To compare the rate of displacement of the halide ion varies with respect to the C – X bond. C is the carbon atom and X being the halogen. This is a nucleophilic substitution reaction. Background Knowledge: Halogenoalkanes are alkanes that have one of the H atom replaced with a halogen atom. They are classified according to the number of carbon atoms bonded to the carbon atom which has the halogen atom bonded to. They are primary, secondary and tertiary.
A nucleophile is an electron donor; it has one or more lone pairs of electrons which it donates to the carbon atom which has a slightly positive charge due to the difference in electronegativity between the carbon and the halogen atom resulting in the C atom susceptible to attack by an electron rich species (a nucleophile). This results in the C – X bond breaking and a new bond forming between the carbon and the nucleophile. Hence it is a substitution reaction as the halogen is substituted with a new species.
Halogenoalkanes undergo three main nucleophilic substitution reactions. They react with OH-, NH3 and CN- ions. The hydrolysis of the halogenoalkanes which involves the OH- will be used in this experiment. The rate of the reaction depends on the strength of the C – X bond. Stronger bonds need more energy to be broken; therefore they have a higher bond enthalpy value. From the three main types I have chosen the OH- reaction because. CN- is a very toxic substance which is very dangerous to be used in a laboratory.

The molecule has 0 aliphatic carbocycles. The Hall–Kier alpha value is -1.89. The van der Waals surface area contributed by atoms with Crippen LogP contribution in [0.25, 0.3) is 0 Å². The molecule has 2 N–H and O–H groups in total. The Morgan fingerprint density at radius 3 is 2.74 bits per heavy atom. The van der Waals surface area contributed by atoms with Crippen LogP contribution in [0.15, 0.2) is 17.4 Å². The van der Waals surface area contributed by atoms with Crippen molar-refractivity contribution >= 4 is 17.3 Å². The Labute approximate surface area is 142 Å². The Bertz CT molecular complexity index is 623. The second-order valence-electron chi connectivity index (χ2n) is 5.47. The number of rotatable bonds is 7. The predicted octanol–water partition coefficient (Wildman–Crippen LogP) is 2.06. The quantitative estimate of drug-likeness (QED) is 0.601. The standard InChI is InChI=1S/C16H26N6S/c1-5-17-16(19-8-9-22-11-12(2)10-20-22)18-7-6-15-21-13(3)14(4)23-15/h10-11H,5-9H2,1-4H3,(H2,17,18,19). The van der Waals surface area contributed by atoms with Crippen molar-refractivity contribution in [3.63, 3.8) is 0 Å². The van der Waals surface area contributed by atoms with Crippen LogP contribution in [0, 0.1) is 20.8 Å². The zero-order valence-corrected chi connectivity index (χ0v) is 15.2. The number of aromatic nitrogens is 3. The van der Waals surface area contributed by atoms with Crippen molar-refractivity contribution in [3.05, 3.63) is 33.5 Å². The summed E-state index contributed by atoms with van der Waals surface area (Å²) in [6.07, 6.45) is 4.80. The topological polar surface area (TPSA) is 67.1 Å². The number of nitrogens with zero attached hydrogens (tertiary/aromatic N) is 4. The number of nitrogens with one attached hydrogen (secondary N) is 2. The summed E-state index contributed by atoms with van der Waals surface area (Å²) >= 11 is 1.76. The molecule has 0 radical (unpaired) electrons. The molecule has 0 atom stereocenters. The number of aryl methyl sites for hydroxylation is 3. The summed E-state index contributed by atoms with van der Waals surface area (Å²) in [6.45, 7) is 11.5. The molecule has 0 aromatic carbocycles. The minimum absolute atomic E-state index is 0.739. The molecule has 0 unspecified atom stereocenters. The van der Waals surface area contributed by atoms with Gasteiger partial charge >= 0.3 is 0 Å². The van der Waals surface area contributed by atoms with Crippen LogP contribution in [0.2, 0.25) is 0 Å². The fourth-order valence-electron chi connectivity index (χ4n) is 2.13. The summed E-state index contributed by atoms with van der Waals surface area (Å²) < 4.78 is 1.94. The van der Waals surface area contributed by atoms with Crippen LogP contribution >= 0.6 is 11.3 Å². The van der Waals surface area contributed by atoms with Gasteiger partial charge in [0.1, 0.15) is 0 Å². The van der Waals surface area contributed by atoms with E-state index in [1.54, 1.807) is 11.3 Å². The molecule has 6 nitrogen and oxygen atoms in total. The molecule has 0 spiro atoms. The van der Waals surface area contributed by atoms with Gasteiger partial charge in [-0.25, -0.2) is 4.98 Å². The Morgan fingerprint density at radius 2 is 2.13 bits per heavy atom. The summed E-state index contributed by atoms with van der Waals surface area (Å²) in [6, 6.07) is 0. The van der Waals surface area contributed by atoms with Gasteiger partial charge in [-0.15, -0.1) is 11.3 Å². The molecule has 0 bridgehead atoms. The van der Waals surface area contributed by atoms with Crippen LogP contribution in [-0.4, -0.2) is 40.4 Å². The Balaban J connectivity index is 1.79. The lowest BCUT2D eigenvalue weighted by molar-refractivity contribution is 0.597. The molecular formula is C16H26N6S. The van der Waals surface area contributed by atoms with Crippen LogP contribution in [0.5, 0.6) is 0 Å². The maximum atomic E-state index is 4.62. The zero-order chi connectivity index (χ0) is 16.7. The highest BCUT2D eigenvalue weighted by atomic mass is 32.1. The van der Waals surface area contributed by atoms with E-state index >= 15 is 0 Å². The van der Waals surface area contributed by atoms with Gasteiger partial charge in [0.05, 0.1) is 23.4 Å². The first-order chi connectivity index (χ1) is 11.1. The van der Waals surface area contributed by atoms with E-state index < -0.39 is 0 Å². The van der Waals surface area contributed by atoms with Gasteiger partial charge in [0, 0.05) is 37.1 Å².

The reaction with NH3 will produce a wide range of results because it will constantly substitute the chemicals ending up in a big range of amines. The same reaction can be carried out with water, but the rate is very slow with water, therefore it will not be used. The chemicals are kept away from any source of fire. All handled in a safe manner. Skin and eye protection has to be worn i. e. lab coats, gloves and goggles. All the glassware should be handled safely and any breakages should be notified.